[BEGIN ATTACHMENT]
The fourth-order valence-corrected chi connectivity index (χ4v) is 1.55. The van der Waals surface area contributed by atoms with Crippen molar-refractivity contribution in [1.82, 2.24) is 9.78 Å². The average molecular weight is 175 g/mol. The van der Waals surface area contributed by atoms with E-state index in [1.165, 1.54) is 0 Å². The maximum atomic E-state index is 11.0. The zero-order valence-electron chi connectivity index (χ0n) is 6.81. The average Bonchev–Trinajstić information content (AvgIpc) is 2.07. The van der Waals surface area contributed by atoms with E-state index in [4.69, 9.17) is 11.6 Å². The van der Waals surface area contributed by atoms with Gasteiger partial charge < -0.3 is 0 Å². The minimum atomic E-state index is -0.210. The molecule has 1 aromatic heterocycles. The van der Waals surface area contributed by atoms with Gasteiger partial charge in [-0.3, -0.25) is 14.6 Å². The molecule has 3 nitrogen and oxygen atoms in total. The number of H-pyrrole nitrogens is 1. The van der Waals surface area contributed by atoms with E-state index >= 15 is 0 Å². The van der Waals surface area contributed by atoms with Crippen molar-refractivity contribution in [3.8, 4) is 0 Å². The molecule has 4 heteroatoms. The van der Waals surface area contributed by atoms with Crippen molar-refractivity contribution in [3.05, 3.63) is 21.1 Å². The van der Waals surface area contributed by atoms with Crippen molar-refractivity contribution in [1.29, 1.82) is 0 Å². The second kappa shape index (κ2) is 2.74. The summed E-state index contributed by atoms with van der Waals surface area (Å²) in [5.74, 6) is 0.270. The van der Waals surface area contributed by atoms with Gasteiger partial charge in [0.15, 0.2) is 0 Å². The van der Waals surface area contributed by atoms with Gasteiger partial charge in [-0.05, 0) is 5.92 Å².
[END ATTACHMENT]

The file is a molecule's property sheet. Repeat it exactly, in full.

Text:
The fourth-order valence-corrected chi connectivity index (χ4v) is 1.55. The van der Waals surface area contributed by atoms with Crippen molar-refractivity contribution in [1.82, 2.24) is 9.78 Å². The average molecular weight is 175 g/mol. The van der Waals surface area contributed by atoms with E-state index in [1.165, 1.54) is 0 Å². The maximum atomic E-state index is 11.0. The zero-order valence-electron chi connectivity index (χ0n) is 6.81. The average Bonchev–Trinajstić information content (AvgIpc) is 2.07. The van der Waals surface area contributed by atoms with E-state index in [4.69, 9.17) is 11.6 Å². The van der Waals surface area contributed by atoms with Gasteiger partial charge < -0.3 is 0 Å². The minimum atomic E-state index is -0.210. The molecule has 1 aromatic heterocycles. The van der Waals surface area contributed by atoms with Gasteiger partial charge in [-0.3, -0.25) is 14.6 Å². The molecule has 3 nitrogen and oxygen atoms in total. The number of H-pyrrole nitrogens is 1. The van der Waals surface area contributed by atoms with E-state index >= 15 is 0 Å². The van der Waals surface area contributed by atoms with Crippen molar-refractivity contribution in [3.8, 4) is 0 Å². The molecule has 4 heteroatoms. The van der Waals surface area contributed by atoms with Crippen molar-refractivity contribution in [3.05, 3.63) is 21.1 Å². The van der Waals surface area contributed by atoms with Crippen molar-refractivity contribution in [1.29, 1.82) is 0 Å². The second kappa shape index (κ2) is 2.74. The summed E-state index contributed by atoms with van der Waals surface area (Å²) in [5.74, 6) is 0.270. The van der Waals surface area contributed by atoms with Gasteiger partial charge in [0.15, 0.2) is 0 Å². The van der Waals surface area contributed by atoms with Gasteiger partial charge in [-0.05, 0) is 5.92 Å².